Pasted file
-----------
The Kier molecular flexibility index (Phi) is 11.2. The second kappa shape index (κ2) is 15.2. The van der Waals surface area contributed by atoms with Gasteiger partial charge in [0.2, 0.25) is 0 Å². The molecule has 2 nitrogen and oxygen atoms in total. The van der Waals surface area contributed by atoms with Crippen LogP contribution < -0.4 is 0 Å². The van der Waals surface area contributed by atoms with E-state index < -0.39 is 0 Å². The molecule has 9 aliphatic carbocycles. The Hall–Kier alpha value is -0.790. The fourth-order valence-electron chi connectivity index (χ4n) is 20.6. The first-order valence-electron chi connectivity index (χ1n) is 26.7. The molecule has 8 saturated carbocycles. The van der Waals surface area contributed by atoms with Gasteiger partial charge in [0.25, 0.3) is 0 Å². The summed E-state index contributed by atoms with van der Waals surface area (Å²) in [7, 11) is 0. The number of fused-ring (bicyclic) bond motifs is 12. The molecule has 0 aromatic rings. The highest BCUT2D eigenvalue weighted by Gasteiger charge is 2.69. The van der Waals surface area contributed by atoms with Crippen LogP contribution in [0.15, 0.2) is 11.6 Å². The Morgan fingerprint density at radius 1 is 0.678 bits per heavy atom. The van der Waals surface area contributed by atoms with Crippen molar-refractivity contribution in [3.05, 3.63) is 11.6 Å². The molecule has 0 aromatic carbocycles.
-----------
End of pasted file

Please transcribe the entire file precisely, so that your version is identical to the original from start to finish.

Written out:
The Kier molecular flexibility index (Phi) is 11.2. The second kappa shape index (κ2) is 15.2. The van der Waals surface area contributed by atoms with Gasteiger partial charge in [0.2, 0.25) is 0 Å². The molecule has 2 nitrogen and oxygen atoms in total. The van der Waals surface area contributed by atoms with Crippen LogP contribution < -0.4 is 0 Å². The van der Waals surface area contributed by atoms with E-state index < -0.39 is 0 Å². The molecule has 9 aliphatic carbocycles. The Hall–Kier alpha value is -0.790. The fourth-order valence-electron chi connectivity index (χ4n) is 20.6. The first-order valence-electron chi connectivity index (χ1n) is 26.7. The molecule has 8 saturated carbocycles. The van der Waals surface area contributed by atoms with Gasteiger partial charge in [0.25, 0.3) is 0 Å². The summed E-state index contributed by atoms with van der Waals surface area (Å²) in [7, 11) is 0. The number of fused-ring (bicyclic) bond motifs is 12. The molecule has 0 aromatic rings. The highest BCUT2D eigenvalue weighted by Gasteiger charge is 2.69. The van der Waals surface area contributed by atoms with Crippen LogP contribution in [0.15, 0.2) is 11.6 Å². The Morgan fingerprint density at radius 1 is 0.678 bits per heavy atom. The van der Waals surface area contributed by atoms with Crippen molar-refractivity contribution in [3.05, 3.63) is 11.6 Å². The molecule has 0 aromatic carbocycles.